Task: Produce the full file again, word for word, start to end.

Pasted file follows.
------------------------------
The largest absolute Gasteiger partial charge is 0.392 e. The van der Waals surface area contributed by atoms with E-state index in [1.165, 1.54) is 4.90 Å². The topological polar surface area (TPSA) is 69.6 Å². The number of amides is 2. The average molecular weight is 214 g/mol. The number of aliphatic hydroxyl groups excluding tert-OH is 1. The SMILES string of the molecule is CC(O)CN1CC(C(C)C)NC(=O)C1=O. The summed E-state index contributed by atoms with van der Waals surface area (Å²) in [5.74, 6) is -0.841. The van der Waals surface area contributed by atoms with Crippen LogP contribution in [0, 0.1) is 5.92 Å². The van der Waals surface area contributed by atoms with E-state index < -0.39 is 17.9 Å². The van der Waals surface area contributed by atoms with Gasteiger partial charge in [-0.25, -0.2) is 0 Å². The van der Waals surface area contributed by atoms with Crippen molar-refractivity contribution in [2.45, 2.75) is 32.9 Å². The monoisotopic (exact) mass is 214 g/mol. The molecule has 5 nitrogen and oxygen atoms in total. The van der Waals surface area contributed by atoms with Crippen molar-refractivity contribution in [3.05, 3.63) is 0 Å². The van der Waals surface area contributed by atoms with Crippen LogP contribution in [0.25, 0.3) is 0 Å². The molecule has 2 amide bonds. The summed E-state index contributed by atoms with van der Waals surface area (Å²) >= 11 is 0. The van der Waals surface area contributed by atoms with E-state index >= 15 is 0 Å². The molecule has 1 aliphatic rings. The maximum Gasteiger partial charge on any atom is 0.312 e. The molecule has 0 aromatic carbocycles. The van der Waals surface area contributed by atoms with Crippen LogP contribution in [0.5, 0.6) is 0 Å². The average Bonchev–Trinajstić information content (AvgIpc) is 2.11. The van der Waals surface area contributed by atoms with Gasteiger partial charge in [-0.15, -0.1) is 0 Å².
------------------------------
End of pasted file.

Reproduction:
The largest absolute Gasteiger partial charge is 0.392 e. The van der Waals surface area contributed by atoms with E-state index in [1.165, 1.54) is 4.90 Å². The topological polar surface area (TPSA) is 69.6 Å². The number of amides is 2. The average molecular weight is 214 g/mol. The number of aliphatic hydroxyl groups excluding tert-OH is 1. The SMILES string of the molecule is CC(O)CN1CC(C(C)C)NC(=O)C1=O. The summed E-state index contributed by atoms with van der Waals surface area (Å²) in [5.74, 6) is -0.841. The van der Waals surface area contributed by atoms with Crippen LogP contribution in [0, 0.1) is 5.92 Å². The van der Waals surface area contributed by atoms with E-state index < -0.39 is 17.9 Å². The van der Waals surface area contributed by atoms with Gasteiger partial charge in [-0.25, -0.2) is 0 Å². The van der Waals surface area contributed by atoms with Crippen molar-refractivity contribution in [2.45, 2.75) is 32.9 Å². The monoisotopic (exact) mass is 214 g/mol. The molecule has 5 nitrogen and oxygen atoms in total. The van der Waals surface area contributed by atoms with Crippen molar-refractivity contribution in [3.05, 3.63) is 0 Å². The van der Waals surface area contributed by atoms with Crippen LogP contribution in [0.25, 0.3) is 0 Å². The molecule has 2 amide bonds. The summed E-state index contributed by atoms with van der Waals surface area (Å²) >= 11 is 0. The van der Waals surface area contributed by atoms with E-state index >= 15 is 0 Å². The molecule has 1 aliphatic rings. The maximum Gasteiger partial charge on any atom is 0.312 e. The molecule has 0 aromatic carbocycles. The van der Waals surface area contributed by atoms with Crippen LogP contribution in [0.5, 0.6) is 0 Å². The average Bonchev–Trinajstić information content (AvgIpc) is 2.11. The van der Waals surface area contributed by atoms with Gasteiger partial charge in [-0.15, -0.1) is 0 Å².